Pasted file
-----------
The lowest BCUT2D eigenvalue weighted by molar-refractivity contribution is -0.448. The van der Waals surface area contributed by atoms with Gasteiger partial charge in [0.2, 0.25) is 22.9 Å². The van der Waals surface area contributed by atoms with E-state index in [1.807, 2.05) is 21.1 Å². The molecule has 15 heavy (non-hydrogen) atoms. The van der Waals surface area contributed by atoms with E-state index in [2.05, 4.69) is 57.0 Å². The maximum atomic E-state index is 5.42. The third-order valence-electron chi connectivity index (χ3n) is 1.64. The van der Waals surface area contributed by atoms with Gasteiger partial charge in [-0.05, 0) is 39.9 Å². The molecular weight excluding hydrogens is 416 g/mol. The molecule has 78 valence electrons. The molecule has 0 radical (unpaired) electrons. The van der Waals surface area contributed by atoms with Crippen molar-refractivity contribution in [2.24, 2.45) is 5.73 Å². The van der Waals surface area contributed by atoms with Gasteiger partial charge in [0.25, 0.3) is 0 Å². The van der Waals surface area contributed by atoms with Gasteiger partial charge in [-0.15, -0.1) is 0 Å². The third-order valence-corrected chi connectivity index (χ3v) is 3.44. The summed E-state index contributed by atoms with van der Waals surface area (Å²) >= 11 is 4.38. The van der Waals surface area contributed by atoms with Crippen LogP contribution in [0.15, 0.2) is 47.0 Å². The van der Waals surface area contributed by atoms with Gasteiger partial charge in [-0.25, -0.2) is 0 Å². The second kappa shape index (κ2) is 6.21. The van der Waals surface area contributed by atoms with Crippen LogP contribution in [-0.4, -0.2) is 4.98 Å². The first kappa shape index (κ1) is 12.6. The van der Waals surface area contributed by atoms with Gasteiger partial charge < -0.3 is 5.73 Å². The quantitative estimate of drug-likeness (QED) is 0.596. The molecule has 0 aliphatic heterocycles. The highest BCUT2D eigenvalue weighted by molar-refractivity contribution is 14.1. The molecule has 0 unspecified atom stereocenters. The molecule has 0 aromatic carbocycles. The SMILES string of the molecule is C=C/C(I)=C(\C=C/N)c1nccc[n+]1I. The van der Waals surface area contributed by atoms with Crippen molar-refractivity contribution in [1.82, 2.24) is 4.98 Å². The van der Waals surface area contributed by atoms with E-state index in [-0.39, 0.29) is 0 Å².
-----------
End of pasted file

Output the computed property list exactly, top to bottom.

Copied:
The lowest BCUT2D eigenvalue weighted by molar-refractivity contribution is -0.448. The van der Waals surface area contributed by atoms with Gasteiger partial charge in [0.2, 0.25) is 22.9 Å². The van der Waals surface area contributed by atoms with E-state index in [1.807, 2.05) is 21.1 Å². The molecule has 15 heavy (non-hydrogen) atoms. The van der Waals surface area contributed by atoms with E-state index in [2.05, 4.69) is 57.0 Å². The maximum atomic E-state index is 5.42. The third-order valence-electron chi connectivity index (χ3n) is 1.64. The van der Waals surface area contributed by atoms with Gasteiger partial charge in [-0.05, 0) is 39.9 Å². The molecular weight excluding hydrogens is 416 g/mol. The molecule has 78 valence electrons. The molecule has 0 radical (unpaired) electrons. The van der Waals surface area contributed by atoms with Crippen molar-refractivity contribution in [2.24, 2.45) is 5.73 Å². The van der Waals surface area contributed by atoms with Gasteiger partial charge in [0.25, 0.3) is 0 Å². The van der Waals surface area contributed by atoms with Gasteiger partial charge in [-0.15, -0.1) is 0 Å². The third-order valence-corrected chi connectivity index (χ3v) is 3.44. The summed E-state index contributed by atoms with van der Waals surface area (Å²) >= 11 is 4.38. The van der Waals surface area contributed by atoms with Crippen LogP contribution in [0.15, 0.2) is 47.0 Å². The van der Waals surface area contributed by atoms with Gasteiger partial charge in [-0.25, -0.2) is 0 Å². The second kappa shape index (κ2) is 6.21. The van der Waals surface area contributed by atoms with Crippen LogP contribution in [-0.4, -0.2) is 4.98 Å². The first kappa shape index (κ1) is 12.6. The van der Waals surface area contributed by atoms with Gasteiger partial charge < -0.3 is 5.73 Å². The quantitative estimate of drug-likeness (QED) is 0.596. The molecule has 0 aliphatic heterocycles. The highest BCUT2D eigenvalue weighted by molar-refractivity contribution is 14.1. The molecule has 0 unspecified atom stereocenters. The molecule has 0 aromatic carbocycles. The SMILES string of the molecule is C=C/C(I)=C(\C=C/N)c1nccc[n+]1I. The van der Waals surface area contributed by atoms with Crippen molar-refractivity contribution in [1.82, 2.24) is 4.98 Å². The van der Waals surface area contributed by atoms with E-state index in [-0.39, 0.29) is 0 Å².